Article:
Level 1, Section 3
Note: These sample questions allow test takers to experience the types of tasks presented in the TOEFL ITP® tests. They are not intended to represent the way test questions are presented in the TOEFL ITP test booklets or mimic the testing experience.
This section of the TOEFL ITP Level 1 test is designed to measure the ability to read and understand short passages similar in topic and style to those read in courses taught at North American universities and colleges. You will read a variety of short passages on academic subjects. Each passage is followed by a number of questions about the material. To avoid giving an advantage to individuals in any one field of study, sufficient context is provided so that no subject-specific familiarity with the topic is required to answer the questions.
In this section you will read several passages. Each one is followed by a number of questions about it. Choose the one best answer — A, B, C or D — to each question. As you're going through the questions, select the appropriate answer for each by clicking on it. When you have answered all the questions, click "Show all answers" at the end of the page to highlight the correct answer for each question.
Answer all questions about the information in a passage on the basis of what is stated or implied in that passage.
Look at the following examples before going on to the practice passage and questions.
- The railroad was not the first institution to impose
- regularity on society, or to draw attention to the
- importance of precise timekeeping. For as long as
- merchants have set out their wares at daybreak and
- communal festivities have been celebrated, people have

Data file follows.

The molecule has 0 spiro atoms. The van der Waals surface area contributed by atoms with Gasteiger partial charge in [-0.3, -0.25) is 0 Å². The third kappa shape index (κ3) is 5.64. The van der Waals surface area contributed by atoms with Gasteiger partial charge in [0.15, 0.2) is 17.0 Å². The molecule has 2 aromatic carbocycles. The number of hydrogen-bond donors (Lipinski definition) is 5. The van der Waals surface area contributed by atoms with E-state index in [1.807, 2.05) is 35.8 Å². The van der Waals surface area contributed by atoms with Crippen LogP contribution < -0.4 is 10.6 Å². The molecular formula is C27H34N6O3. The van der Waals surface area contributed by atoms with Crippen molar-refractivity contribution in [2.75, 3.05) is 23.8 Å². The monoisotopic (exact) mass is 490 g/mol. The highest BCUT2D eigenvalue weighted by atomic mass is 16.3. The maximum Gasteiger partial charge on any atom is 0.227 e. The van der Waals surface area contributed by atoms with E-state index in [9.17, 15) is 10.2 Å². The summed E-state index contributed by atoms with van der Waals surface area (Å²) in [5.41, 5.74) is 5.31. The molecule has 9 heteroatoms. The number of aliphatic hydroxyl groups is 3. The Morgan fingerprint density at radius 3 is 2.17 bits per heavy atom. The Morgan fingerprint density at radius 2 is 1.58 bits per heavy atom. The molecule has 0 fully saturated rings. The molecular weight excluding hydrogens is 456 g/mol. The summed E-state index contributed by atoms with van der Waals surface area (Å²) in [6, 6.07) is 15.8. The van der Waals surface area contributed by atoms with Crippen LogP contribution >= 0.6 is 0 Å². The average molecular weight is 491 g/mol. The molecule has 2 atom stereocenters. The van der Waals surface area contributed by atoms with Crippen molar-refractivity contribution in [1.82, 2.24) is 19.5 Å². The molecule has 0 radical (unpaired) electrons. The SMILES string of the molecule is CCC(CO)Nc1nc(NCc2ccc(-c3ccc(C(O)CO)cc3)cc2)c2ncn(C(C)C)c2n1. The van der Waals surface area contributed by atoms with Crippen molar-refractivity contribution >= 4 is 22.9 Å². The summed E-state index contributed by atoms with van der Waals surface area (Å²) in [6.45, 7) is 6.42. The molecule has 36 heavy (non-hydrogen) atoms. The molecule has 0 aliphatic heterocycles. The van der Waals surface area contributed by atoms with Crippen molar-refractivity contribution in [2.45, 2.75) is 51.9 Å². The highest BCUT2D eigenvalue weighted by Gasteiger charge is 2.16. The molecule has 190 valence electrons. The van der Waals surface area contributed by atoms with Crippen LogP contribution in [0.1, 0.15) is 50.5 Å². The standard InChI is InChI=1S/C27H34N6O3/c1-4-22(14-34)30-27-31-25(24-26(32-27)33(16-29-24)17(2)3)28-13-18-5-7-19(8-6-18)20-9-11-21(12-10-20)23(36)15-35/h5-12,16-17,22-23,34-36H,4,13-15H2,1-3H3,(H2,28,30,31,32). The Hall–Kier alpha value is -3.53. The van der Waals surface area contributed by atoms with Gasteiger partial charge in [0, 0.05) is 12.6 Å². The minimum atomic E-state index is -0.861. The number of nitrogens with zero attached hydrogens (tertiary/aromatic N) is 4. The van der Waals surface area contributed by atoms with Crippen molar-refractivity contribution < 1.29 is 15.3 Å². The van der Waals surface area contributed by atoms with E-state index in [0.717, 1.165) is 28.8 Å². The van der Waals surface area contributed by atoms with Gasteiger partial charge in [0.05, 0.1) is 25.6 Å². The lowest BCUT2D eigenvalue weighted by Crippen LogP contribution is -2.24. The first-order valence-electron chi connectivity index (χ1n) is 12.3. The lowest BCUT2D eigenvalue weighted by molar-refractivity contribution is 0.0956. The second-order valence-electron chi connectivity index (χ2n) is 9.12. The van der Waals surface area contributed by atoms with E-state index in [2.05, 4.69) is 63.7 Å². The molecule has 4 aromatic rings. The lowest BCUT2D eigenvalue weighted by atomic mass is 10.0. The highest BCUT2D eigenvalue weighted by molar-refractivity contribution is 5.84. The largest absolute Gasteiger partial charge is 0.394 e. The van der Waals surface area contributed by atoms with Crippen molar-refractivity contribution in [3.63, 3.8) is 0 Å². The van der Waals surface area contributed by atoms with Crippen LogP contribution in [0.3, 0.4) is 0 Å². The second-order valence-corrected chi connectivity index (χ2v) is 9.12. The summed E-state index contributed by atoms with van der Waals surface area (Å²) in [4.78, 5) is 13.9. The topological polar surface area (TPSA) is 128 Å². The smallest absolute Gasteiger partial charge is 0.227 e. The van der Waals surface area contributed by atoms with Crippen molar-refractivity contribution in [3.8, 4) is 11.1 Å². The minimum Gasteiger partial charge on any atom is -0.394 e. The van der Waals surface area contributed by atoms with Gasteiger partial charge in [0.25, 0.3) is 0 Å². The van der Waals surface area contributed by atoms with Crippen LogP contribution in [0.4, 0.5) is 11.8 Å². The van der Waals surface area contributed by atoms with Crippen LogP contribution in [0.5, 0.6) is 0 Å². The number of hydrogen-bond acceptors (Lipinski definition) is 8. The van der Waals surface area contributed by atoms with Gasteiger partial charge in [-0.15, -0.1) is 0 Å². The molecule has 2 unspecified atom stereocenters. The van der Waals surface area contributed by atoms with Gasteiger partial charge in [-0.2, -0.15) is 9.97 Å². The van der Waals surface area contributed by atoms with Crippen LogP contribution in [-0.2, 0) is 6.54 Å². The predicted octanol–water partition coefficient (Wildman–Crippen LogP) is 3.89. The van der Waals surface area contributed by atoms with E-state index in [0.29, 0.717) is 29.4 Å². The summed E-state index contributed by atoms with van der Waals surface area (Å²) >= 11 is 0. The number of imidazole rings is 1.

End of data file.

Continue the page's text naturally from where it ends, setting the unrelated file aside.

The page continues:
- been in rough agreement with their neighbors as to the
- time of day. The value of this tradition is today more
- apparent than ever. Were it not for public acceptance of
- a single yardstick of time, social life would be unbearably
- chaotic: the massive daily transfers of goods, services,
- and information would proceed in fits and starts; the
- very fabric of modern society would begin to unravel.
- What is the main idea of the passage?
- In modern society we must make more time for our neighbors.
- The traditions of society are timeless.
- An accepted way of measuring time is essential for the smooth functioning of society.
- Society judges people by the times at which they conduct certain activities.
The main idea of the passage is that societies need to agree about how time is measured in order to function smoothly. Therefore, you should choose answer C.
- In line 7, the phrase "this tradition" refers to
- the practice of starting the business day at dawn
- friendly relations between neighbors
- the railroad's reliance on time schedules
- people's agreement on the measurement of time
The phrase "this tradition" refers to the preceding clause, "people have been in rough agreement with their neighbors as to the time of day." Therefore, you should choose answer D.
Practice Questions 1–10
- The Alaska pipeline starts at the frozen edge of the
- Arctic Ocean. It stretches southward across the largest
- and northernmost state in the United States, ending at
- a remote ice-free seaport village nearly 800 miles from